Setting Up A Pediatric Gamma Knife Program: The Experience Of Two Canadian Centres

Abhaya Kulkarni1, Michael Ellis1, Normand Laparriere2, Elaine Ng1, Michael Schwartz3, Michael West4, Gary Schroeder4, Patrick McDonald3

1Hospital for Sick Children 2 Princess Maragaret Hospital 3University Health Network 3Winnipeg Childrens Hospital 4Health Sciences Centre

Keywords: gamma knife, pediatrics, children, radiosurgery, anesthesia

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     Within the last 6 years, two Canadian Gamma Knife centres started pediatric programs and each faced unique challenges.
     Our experience in confronting these challenges was evaluated.
     The early experiences of the University of Manitoba and University of Toronto Pediatric Gamma Knife Programs, started in 2003 and 2006, respectively, are reviewed.
     We evaluated the different pediatric case logistics.
     The two programs had the following features in common: the Gamma Knife unit was located in an adult facility, a pediatric neurosurgeon with special training in Gamma Knife led the program, there was support from the adult Gamma Knife program, and pediatric anesthesia teams were involved in treating the young patients who required anesthesia during treatment. There were, however, some differences. In Manitoba the children’s hospital was physically connected to the adult hospital and Gamma Knife unit and was under the same administrative umbrella. In Toronto the children’s hospital was 2 km away and was a separate administrative entity. In Manitoba, unlike Toronto, the children’s physicians already had routine administrative privileges to work at the adult facility. Specific issues that presented challenges included: obtaining privileges for the pediatric health care team to work at the adult facility, ensuring that enough pediatric-sized anesthesia equipment was available, transporting the pediatric patient, and determining how a rare catastrophic event with a pediatric patient might be handled in an adult facility. Because of the remote physical nature of the children’s hospital in Toronto, all these issues provided a bigger obstacle to initiating the pediatric program. To date, 32 children have been treated at both programs (27 under general anesthesia). The first pediatric case in Manitoba was performed in December 2003 (1 month after the first adult case) and in Toronto in September 2006 (12 months after the first adult case). Median age at treatment was 12.2 years (range 4-17). Average follow-up duration was 16.1 months. Complications included transient peri-lesional edema (4 asymptomatic, 1 symptomatic), hypopituitarism (1 patient), and vascular line complication while under anesthesia (1 patient).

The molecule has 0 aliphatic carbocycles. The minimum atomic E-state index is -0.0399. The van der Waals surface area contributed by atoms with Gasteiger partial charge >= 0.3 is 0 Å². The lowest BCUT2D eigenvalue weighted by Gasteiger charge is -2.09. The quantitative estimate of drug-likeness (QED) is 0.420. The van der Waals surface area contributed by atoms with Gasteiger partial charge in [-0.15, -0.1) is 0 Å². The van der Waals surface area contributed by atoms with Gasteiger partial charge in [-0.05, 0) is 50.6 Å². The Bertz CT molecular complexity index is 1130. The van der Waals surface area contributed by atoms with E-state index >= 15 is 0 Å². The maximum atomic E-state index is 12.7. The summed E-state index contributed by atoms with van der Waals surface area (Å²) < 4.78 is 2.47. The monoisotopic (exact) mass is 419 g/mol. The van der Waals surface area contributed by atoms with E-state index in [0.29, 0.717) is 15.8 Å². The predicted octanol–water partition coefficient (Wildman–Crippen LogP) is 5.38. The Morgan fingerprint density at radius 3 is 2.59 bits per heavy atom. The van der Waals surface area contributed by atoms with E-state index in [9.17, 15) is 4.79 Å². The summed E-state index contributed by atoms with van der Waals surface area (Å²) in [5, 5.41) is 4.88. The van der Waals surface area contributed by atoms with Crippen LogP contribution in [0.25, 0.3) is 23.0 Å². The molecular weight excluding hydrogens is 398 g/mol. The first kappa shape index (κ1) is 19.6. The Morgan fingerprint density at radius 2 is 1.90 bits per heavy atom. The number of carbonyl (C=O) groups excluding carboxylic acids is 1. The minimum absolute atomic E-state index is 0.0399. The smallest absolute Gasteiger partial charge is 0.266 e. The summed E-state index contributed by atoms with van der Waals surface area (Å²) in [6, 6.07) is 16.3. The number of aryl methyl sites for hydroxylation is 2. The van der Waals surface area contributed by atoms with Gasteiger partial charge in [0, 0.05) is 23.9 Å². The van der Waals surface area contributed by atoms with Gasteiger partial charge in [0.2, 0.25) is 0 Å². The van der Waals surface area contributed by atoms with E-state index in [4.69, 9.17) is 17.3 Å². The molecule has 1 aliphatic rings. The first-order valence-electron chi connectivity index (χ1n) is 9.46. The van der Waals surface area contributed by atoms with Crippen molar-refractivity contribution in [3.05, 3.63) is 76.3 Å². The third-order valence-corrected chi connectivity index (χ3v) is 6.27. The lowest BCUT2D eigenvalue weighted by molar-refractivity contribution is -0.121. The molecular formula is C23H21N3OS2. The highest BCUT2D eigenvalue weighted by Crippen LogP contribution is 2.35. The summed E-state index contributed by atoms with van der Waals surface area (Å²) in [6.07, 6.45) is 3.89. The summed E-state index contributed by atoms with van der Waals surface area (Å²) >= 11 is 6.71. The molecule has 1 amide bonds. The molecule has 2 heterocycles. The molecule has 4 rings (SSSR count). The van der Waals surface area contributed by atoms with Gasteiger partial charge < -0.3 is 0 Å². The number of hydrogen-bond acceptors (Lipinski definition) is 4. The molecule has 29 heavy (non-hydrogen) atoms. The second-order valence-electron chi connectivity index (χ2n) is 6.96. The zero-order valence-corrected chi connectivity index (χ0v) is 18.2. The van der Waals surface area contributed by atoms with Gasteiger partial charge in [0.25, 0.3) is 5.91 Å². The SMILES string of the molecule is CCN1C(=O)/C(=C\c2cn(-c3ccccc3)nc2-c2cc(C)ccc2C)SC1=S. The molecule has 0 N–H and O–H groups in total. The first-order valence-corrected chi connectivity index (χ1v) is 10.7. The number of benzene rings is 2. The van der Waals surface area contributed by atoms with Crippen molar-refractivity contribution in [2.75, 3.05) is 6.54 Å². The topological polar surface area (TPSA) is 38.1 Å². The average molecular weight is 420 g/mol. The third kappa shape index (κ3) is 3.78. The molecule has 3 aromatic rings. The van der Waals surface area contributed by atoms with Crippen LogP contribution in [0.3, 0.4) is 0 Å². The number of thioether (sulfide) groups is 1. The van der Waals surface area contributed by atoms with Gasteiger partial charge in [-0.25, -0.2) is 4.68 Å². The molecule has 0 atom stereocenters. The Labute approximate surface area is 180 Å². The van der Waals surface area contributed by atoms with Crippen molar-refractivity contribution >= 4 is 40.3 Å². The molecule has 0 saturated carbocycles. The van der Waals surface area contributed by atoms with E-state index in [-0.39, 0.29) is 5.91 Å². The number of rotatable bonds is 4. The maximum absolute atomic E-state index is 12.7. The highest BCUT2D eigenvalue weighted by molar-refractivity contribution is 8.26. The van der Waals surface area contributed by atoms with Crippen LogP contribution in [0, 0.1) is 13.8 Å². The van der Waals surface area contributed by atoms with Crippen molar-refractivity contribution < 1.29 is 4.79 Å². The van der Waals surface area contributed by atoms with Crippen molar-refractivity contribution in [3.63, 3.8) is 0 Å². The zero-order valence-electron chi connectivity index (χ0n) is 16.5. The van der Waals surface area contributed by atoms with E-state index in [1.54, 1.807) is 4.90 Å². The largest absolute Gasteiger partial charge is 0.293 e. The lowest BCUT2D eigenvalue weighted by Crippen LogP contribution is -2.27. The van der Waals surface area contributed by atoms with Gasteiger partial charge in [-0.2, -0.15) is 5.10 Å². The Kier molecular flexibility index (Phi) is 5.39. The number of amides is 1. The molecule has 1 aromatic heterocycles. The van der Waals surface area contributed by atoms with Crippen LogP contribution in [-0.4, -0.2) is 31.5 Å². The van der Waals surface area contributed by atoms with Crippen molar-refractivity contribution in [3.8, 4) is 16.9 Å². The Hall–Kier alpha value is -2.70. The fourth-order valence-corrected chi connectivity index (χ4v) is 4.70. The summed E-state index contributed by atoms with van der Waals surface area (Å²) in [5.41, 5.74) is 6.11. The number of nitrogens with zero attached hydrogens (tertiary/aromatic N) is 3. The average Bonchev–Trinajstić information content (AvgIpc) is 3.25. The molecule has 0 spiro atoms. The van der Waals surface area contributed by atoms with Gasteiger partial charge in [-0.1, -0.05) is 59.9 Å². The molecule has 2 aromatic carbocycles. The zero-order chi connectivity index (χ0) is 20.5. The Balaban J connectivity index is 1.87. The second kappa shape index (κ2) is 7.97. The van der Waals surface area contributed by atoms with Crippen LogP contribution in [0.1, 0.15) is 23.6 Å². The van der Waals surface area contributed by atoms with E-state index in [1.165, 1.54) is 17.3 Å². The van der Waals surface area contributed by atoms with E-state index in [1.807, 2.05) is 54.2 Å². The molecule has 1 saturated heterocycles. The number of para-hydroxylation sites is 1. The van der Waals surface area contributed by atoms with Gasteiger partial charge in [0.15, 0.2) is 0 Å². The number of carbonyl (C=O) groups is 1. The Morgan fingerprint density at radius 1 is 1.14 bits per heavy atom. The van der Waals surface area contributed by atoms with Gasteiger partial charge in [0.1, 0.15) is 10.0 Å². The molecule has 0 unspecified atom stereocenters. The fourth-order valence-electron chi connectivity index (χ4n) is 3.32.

This was a retrospective review.
     Starting a pediatric Gamma Knife program can provide logistical challenges. 
Effective treatment can be performed with co-operation between a dedicated pediatric team and the Gamma Knife facility.


Project Roles:

A. Kulkarni (), M. Ellis (), N. Laparriere (), E. Ng (), M. Schwartz (), M. West (), G. Schroeder (), P. McDonald ()